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*To*: stevev@efn.org*Subject*: Reply to your letter of 9/01*From*: DotarSojat@aol.com*Date*: Thu, 5 Sep 1996 15:21:19 -0400*cc*: T.L.G.vanderLinden@student.utwente.nl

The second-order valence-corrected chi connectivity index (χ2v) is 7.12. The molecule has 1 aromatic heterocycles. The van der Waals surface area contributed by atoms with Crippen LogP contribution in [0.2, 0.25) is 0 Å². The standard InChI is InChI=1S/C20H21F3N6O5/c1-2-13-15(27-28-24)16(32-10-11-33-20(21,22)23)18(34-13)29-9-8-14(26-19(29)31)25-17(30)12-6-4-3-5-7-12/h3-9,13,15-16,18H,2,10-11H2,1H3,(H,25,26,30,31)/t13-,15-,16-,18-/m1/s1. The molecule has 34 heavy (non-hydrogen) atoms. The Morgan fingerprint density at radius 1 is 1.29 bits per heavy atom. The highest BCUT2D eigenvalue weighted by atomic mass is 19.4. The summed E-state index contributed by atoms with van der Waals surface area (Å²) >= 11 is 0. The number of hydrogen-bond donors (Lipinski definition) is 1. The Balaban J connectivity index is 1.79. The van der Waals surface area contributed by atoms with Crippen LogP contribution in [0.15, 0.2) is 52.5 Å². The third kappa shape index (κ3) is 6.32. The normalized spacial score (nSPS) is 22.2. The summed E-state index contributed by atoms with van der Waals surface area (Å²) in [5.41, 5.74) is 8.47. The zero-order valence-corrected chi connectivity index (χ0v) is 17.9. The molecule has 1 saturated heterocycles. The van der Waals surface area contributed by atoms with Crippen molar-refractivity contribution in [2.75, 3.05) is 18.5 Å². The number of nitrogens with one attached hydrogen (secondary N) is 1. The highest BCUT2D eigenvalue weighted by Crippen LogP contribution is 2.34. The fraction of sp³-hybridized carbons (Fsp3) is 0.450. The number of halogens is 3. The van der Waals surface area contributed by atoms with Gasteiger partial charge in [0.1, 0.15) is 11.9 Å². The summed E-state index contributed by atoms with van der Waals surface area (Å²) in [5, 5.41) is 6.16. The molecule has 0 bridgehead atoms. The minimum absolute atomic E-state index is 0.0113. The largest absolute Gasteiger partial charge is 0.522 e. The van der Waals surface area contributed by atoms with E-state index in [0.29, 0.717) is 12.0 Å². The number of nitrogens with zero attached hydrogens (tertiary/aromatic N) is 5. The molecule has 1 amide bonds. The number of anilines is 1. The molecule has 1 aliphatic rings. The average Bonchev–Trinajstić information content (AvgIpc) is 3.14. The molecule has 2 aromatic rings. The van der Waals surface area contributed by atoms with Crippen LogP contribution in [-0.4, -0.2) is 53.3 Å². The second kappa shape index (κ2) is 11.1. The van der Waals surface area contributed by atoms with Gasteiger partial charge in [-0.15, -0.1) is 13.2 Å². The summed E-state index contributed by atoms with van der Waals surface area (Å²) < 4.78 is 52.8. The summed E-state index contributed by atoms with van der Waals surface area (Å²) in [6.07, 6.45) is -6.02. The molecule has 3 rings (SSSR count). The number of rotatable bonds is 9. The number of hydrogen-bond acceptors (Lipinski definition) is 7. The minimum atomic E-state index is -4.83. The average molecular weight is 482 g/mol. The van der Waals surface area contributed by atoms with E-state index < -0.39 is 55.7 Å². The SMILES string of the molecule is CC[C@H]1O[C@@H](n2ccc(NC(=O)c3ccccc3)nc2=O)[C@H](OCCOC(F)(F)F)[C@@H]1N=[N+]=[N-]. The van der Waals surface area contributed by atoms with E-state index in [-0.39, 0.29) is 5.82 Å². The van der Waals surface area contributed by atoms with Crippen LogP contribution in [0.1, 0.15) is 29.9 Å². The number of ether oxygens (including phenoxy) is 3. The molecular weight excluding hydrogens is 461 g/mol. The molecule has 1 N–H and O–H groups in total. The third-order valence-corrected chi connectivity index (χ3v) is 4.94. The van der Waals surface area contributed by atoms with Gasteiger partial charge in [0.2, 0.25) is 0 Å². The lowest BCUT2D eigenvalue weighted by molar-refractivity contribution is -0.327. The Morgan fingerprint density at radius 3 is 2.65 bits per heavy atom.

Hi Steve Thanks for the kind words about my derivation of 9/01. Use any or all of it as you see fit. It was your idea in the begin- ning. >I wonder what the worldline would look like for an object that >is accelerated by a constant-output emitter? In other words, >the emitter would send constant output power, meaning the re- >ceiver would experience gradually decreasing received power >and acceleration as its proper time increases. For a power, Pe, sent out by an emitter, the power received by a sail (ignoring inverse-square effects) receding at a veloc- ity, beta lt-yr/yr, is Pr = Pe * sqrt[(1 - beta)/(1 + beta)] ... Doppler shift = Pe * gamma * (1 - beta) ... gamma = 1/sqrt(1 - beta^2) = Pe * [cosh(theta) - sinh(theta)] ... gamma = cosh(theta); beta = tanh(theta) (definition of velocity parameter, theta) = Pe * exp(-theta) ... using exp forms of hyp functions. (I believe this expression, with theta = a * t' for constant a, is the source of the logarithmic dependence you have been citing.) The velocity-parameter equation of motion for a thrust, T = Pr/c, applied to a mass, M, is T = M * d(theta)/dt' = Pr/c = Pe * exp(-theta) ... c = 1 lt-yr/yr, which gives the "differential equation" exp(theta) * d(theta) = (Pe/M) * dt' . Integrating from theta = 0 at t' = 0, with Pe constant, gives [exp(theta) - 1] = Pe * t'/M , so the desired description of motion should be theta = ln[(Pe * t'/M) + 1] . For one space dimension, dx/dt' = u = sinh(theta) dt/dt' = gamma = cosh(theta) . Both of these should be integrable (integrands of the form exp[ln()], using the exponential forms of the hyperbolic func- tions), to give the worldline. I hope this is the answer you were looking for. Regards, Rex

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